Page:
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The Present - Paul Graham


Book review for Hotshoe Magazine (June-July 2012)


The Present is Paul Graham’s latest contribution to the hallowed tradition of street photography.  Given his admiration for the mid-century masters of the genre, he admits to being daunted by taking on this heavy mantle.  “I regard [the work of] Gary Winogrand, Lee Friedlander, and…Robert Frank, as major post-war artworks…. You want to pay tribute to that legacy and at the same time, you want to take it to a fresher place.” Graham has done just that -- admirably, respectfully and innovatively -- though purists may take umbrage with its conceptual premise.  If the “decisive moment” as coined by Cartier-Bresson has been the primary tenet of the genre, The Present seeks to do away with that moment altogether.


Taken as the third in an unofficial trilogy that includes American Night (2003) and the critically acclaimed a shimmer of possibility (2007), The Present (2012) likewise focuses on contemporary America, but takes as its subject the definitive modern American city: the chaotic, fast paced, melting pot that is New York: his adopted home since 2002.  As a social documentarian, Graham renders the city’s inhabitants sympathetically but also with detachment, recognizing their inherent isolation. Through unconventional and inventive ways, all three bodies of work explore photography’s core concern with time, as well as its potential for revealing the means of our perception, our seeing and our non-seeing.


American Night used intentionally over-exposed images that bleach out disenfranchised Americans, making plain their invisibility. The subjects are usually African-Americans walking in the liminal spaces of American cities, and the viewer struggles to “see” them. The point is clear. The boldness of this approach is appropriate for the subject of racism in America, which is, as Graham says in an essay interview with David Chandler, the “elephant in the room”.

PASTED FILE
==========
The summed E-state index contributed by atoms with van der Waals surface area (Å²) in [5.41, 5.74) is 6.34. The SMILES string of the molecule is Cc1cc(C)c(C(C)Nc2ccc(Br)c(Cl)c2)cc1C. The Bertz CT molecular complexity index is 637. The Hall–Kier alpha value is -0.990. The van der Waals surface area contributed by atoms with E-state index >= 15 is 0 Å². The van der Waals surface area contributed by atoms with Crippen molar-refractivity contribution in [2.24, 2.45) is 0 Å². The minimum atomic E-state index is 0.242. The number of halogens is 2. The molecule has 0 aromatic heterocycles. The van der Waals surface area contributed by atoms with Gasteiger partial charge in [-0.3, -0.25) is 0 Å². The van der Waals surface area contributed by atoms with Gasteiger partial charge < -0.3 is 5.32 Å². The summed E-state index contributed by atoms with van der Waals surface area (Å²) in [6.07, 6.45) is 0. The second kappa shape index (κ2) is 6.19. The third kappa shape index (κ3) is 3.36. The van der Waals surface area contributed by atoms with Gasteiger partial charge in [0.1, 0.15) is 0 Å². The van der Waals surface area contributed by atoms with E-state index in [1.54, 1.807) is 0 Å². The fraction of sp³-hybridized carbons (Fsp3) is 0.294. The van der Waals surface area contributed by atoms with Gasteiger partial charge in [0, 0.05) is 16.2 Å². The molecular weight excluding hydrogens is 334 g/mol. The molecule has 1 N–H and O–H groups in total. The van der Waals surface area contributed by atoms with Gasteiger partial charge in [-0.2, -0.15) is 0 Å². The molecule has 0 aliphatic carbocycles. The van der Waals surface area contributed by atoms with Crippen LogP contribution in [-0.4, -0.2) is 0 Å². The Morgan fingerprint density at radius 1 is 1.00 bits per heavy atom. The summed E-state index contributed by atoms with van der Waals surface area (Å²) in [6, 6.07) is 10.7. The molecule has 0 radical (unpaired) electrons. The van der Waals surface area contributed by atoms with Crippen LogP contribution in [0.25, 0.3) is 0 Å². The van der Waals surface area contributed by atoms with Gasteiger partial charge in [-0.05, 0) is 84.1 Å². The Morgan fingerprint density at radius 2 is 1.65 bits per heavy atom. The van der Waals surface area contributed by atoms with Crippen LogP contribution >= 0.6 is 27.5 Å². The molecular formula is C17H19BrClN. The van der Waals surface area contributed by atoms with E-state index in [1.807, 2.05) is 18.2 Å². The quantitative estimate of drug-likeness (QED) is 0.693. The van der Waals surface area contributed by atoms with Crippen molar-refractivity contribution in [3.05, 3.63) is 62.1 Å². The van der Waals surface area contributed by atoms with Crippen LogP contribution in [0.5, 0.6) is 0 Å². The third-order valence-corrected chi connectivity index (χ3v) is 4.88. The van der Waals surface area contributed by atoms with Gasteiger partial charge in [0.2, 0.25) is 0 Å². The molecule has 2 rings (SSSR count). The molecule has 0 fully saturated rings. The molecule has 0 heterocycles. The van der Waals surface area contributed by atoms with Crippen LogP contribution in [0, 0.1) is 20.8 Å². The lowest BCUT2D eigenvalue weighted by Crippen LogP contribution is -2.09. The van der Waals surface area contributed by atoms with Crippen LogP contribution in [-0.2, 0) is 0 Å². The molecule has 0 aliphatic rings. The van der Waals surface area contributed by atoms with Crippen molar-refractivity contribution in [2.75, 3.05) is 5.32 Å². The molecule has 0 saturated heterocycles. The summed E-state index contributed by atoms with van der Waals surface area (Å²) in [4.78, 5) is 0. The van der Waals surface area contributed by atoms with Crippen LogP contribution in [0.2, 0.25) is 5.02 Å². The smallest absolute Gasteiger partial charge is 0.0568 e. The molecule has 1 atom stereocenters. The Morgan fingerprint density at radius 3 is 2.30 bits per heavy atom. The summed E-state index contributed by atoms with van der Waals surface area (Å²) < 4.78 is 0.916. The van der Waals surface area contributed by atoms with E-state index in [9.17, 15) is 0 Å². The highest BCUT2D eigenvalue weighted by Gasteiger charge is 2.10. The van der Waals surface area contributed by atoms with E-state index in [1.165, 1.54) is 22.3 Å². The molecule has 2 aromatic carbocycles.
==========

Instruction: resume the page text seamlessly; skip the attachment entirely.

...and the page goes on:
The images in a shimmer of possibility evoke a quiet, poetic grace in the form of small vignettes of overlooked moments in time: an African-American woman with dyed orange hair sits on a New Orleans park bench eating take-away barbecued pig’s knuckles, the orange bones lie discarded on the pavement while she goes on to enjoy a post-meal cigarette. This is a “non-moment” with subtle political overtones that reflect life as it is lived in its passing.  


The trajectory of Graham’s work in America becomes clear in The Present where themes of sight and sightlessness are further developed, as is his interest in the nature of time and the manifold speeds at which it passes.  Forging a seamless intersection between street and fine art photography, Graham successfully reinvents street photography for an age of abiding distraction.  If we take theorist Paul Virilio’s description of our modern technological era as a “rushing standstill” to heart, Graham’s response to it is in the sixteen diptychs and two triptychs that make up this mature work. 


Exuding the frenetic pace of the city that is most emblematic of late-stage capitalism in the west, Graham presents us with one picture and then another taken seconds later from virtually the same location.  As one person comes into view, with a slight shift of focus, another takes their place---the serendipitous resonances between the subjects revealing a brief, transient alignment. Often it is colour that draws the parallels: the red hair of one woman, followed by the red soda pop drunk by the next, or the woman in a pink smiley-face shirt crying into her hand, as another woman in a pink shirt raises her own under the same pink awning.  Other sequences highlight the rich heterogeneity of New York as a man in a yarmulke is replaced by a man in a turban, or an upright African-American businessman is followed by a stooped homeless one.  Nearly all are carrying bags or phones, burdened by their belongings, an anonymous, oblivious changing cast of characters.  Mostly devoid of the small dramas and interactions that are associated with street photography, awareness (or the lack of it), takes centre stage as we witness the continuum in arrested motion.


By splintering the decisive moment into sibling doppelgängers that allow us to look both backward and forward within the immediate past, Graham is dissembling the very mechanics of photography, making visible its ability to expand or compress time. Temporality is the subject, as a progression into and out of time. The use of single and double gatefolds acts as speed bumps, allowing the viewer to make the connections, contemplate, and perhaps reflect on their own way of going through the world. The spacing of the images also has its own tempo, and mimics the way our awareness changes and our attention shifts. Further, his dramatic use of light and narrow focus create cinematic images that spotlight the different moments, and the people that move through them.  Graham is at the height of his powers in The Present, eloquently capturing the fortuitous convergences of time and place while allowing his own subjectivity to generously interact with that of his subjects.